Preface and Chapter 1: The Self

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  1. Social behavior
    behavior that takes place in a social context and results from interaction between individuals
  2. Social psychology
    study of social behavior
  3. Hypotheses
    tentative predictions or explanations for an observation or phenomenon that can be empirically tested
  4. Internal validity
    the extent to which an association between an independent variable and a dependent variable reflects a causal relationship between the two
  5. External validity
    the extent to which the results of research can be applied to circumstances outside the specific setting in which the research was conducted
  6. Demand characteristics
    environmental cues that make participants aware of what the experimenter expects to find or how participants are expected to behave
  7. Experimenter effects
    subtle cues or signals that are given out by an experimenter who knows the experimental hypothesis
  8. Archival research
    the reanalysis and interpretation of information collected by others for a different purpose
  9. Self
    fundamental part of every human, a symbolic construct which reflects our consciousness of our own identity
  10. Self-awareness
    • psychological state in which people are aware of their traits, feelings and behavior
    • realizations of oneself as an individual entity
  11. Anterior cingulate
    are of the frontal lobe in the cerebral cortex responsible for monitoring/controlling intentional behavior
  12. Private self-awareness
    when an individual temporarily becomes aware of private, personal aspects of the self
  13. Intensified emotional response
    when reflecting on one's feelings intensifies them with private self-awareness
  14. Clarification of knowledge
    more accurate self-knowledge with private self-awareness
  15. Adhere to personal standards of behavior
    more aware of true beliefs and acting in line with them with private self-awareness
  16. Public self-awareness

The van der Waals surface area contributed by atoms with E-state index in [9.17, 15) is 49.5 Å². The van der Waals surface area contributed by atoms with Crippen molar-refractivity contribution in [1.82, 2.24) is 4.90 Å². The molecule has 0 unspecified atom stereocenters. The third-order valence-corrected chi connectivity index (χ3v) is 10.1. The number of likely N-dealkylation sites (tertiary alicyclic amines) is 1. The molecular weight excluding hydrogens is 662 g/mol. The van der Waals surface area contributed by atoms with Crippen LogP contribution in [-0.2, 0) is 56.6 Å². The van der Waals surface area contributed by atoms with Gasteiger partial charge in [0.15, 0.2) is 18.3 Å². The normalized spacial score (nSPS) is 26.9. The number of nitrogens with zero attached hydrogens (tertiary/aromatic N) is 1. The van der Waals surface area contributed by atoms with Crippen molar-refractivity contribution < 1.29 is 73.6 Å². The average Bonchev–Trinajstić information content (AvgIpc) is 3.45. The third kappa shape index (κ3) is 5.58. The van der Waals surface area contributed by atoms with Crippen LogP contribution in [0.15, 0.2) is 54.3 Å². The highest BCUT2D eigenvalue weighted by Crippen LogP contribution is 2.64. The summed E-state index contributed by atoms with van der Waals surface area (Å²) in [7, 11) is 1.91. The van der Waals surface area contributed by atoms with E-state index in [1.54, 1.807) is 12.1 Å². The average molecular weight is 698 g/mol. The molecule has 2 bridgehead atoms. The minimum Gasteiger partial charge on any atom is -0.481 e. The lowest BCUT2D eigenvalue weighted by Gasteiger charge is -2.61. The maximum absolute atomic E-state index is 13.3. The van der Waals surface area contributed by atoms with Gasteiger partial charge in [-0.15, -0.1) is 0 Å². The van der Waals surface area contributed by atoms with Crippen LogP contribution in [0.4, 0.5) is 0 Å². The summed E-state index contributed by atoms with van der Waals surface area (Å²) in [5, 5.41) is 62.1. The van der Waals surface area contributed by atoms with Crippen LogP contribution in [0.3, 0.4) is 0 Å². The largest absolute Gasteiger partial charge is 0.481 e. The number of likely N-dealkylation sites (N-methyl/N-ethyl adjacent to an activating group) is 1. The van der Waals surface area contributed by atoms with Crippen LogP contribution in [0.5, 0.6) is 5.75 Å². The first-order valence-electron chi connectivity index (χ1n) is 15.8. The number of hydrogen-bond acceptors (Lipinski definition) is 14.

when a person is aware of public aspects of themselves that can be seen and evaluated by others
  17. Evaluation apprehension
    concern about being evaluated by others in public self-awareness
  18. Loss of self-esteem
    if a person's actual public image does not match their desired public image, public self-awareness can lead to this
  19. Adherence to social standards of behavior
    more likely to conform to group norms even if it goes against their normal attitudes in public self-awareness
  20. Self-consciousness
    chronic self-awareness
  21. Private self-consciousness
    experience more intense emotions, more likely to remain true to personal beliefs, and have more accurate self-perceptions
  22. Public self-consciousness
    more likely to adhere to group norms, avoid embarrassing situations, concerned with own physical appearance, and likely to judge others based on their physical appearances
  23. Schemas
    cognitive structures that represent the knowledge we have about a particular concept or type of stimulus
  24. Self-schematic
    we are self-schematic on a particular self-schema if it is highly embedded in our self-concept; this is likely to be the case for a self-schema that we are extreme on, that is particularly important to us, and for which we are certain that the opposite is not true
  25. Self-aschematic
    occurs on a dimension if it is not important to you and does not reflect who you are
  26. Control theory of self-regulation
    theory proposing that we use our self-awareness to assess whether or not we are meeting our goals and, if not, make efforts to improve the self in line with these goals
  27. Test phase of control theory of self-regulation